Walking among a series of prints by the American wood engraver Lynd Ward (1905–85), Art Spiegelman was surprised to find himself transported from a chic Binghamton art gallery into a primordial forest. Though he had not left the gallery, Spiegelman was surrounded by networks of branches, trees, and woods reaching out at him from the prints on the wall. Within this gallery-turned-forest, Spiegelman gained a new appreciation of the power of Ward’s arboreal aesthetic. Singling out a particularly noteworthy print, Spiegelman describes “a panoramic treescape of a young man in shadows, groping and climbing through the dense neuronal wickerwork of dappled trunks and branches, carefully exploring and working his way through the maze of marks that surround him.”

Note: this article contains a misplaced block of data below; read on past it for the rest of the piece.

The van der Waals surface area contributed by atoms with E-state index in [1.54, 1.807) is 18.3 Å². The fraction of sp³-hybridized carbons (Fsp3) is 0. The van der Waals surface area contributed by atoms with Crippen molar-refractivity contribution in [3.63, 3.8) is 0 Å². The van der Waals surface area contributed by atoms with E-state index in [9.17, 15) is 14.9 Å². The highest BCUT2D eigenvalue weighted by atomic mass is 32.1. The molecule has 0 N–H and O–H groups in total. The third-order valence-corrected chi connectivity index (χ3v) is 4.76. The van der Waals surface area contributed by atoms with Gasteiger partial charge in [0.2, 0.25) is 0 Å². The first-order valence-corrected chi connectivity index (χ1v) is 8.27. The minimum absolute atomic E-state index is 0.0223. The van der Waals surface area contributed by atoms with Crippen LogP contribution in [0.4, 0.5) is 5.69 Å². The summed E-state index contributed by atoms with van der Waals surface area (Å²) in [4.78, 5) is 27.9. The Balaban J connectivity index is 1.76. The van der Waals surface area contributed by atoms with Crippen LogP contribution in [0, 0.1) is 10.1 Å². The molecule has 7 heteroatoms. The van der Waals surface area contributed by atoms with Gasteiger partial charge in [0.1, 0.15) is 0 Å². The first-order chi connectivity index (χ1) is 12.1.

Although Mina Loy consorted with nearly every historical avant-garde movement, she was contained by none and is rarely mentioned in their histories. She’s not alone in this regard. Canonical histories and theories of the avant-garde typically marginalize the work of women, people of color, queer, and disabled artists. Despite significant efforts to articulate the importance of gender, sexuality, and race to the avant-garde, scholars have yet to offer a comprehensive theory of the avant-garde that accounts for the experiences of marginalized artists who were often ambivalent about claiming affiliation with white, male-dominated movements.